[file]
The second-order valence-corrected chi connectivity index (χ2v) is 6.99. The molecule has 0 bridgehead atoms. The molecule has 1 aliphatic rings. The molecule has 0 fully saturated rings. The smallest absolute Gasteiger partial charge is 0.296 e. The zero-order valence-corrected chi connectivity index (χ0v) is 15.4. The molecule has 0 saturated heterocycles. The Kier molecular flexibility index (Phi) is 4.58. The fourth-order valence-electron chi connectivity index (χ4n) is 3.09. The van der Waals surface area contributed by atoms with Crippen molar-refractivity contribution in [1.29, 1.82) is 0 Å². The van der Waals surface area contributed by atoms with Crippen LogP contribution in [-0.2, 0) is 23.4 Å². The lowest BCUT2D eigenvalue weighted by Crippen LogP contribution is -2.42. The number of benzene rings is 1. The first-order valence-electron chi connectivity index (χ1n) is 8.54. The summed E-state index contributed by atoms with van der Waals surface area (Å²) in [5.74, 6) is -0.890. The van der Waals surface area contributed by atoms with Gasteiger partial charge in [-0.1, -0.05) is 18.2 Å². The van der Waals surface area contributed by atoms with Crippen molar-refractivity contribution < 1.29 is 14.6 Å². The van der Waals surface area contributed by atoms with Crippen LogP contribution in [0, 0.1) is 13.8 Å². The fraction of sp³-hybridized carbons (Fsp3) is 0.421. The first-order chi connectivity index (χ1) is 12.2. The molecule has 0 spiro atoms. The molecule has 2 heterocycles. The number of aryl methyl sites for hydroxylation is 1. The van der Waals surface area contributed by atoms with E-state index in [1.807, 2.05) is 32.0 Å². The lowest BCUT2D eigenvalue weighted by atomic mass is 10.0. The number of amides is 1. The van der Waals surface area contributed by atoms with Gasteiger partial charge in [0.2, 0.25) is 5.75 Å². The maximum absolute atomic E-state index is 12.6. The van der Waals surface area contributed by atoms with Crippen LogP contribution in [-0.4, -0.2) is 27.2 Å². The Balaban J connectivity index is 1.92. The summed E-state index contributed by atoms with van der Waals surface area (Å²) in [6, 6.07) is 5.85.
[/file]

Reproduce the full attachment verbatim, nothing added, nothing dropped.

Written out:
The second-order valence-corrected chi connectivity index (χ2v) is 6.99. The molecule has 0 bridgehead atoms. The molecule has 1 aliphatic rings. The molecule has 0 fully saturated rings. The smallest absolute Gasteiger partial charge is 0.296 e. The zero-order valence-corrected chi connectivity index (χ0v) is 15.4. The molecule has 0 saturated heterocycles. The Kier molecular flexibility index (Phi) is 4.58. The fourth-order valence-electron chi connectivity index (χ4n) is 3.09. The van der Waals surface area contributed by atoms with Crippen molar-refractivity contribution in [1.29, 1.82) is 0 Å². The van der Waals surface area contributed by atoms with Crippen LogP contribution in [-0.2, 0) is 23.4 Å². The lowest BCUT2D eigenvalue weighted by Crippen LogP contribution is -2.42. The number of benzene rings is 1. The first-order valence-electron chi connectivity index (χ1n) is 8.54. The summed E-state index contributed by atoms with van der Waals surface area (Å²) in [5.74, 6) is -0.890. The van der Waals surface area contributed by atoms with Gasteiger partial charge in [-0.1, -0.05) is 18.2 Å². The van der Waals surface area contributed by atoms with Crippen molar-refractivity contribution < 1.29 is 14.6 Å². The van der Waals surface area contributed by atoms with Crippen LogP contribution in [0, 0.1) is 13.8 Å². The fraction of sp³-hybridized carbons (Fsp3) is 0.421. The first-order chi connectivity index (χ1) is 12.2. The molecule has 0 spiro atoms. The molecule has 2 heterocycles. The number of aryl methyl sites for hydroxylation is 1. The van der Waals surface area contributed by atoms with E-state index in [1.807, 2.05) is 32.0 Å². The lowest BCUT2D eigenvalue weighted by atomic mass is 10.0. The number of amides is 1. The van der Waals surface area contributed by atoms with Gasteiger partial charge in [0.2, 0.25) is 5.75 Å². The maximum absolute atomic E-state index is 12.6. The van der Waals surface area contributed by atoms with Crippen LogP contribution in [-0.4, -0.2) is 27.2 Å². The Balaban J connectivity index is 1.92. The summed E-state index contributed by atoms with van der Waals surface area (Å²) in [6, 6.07) is 5.85.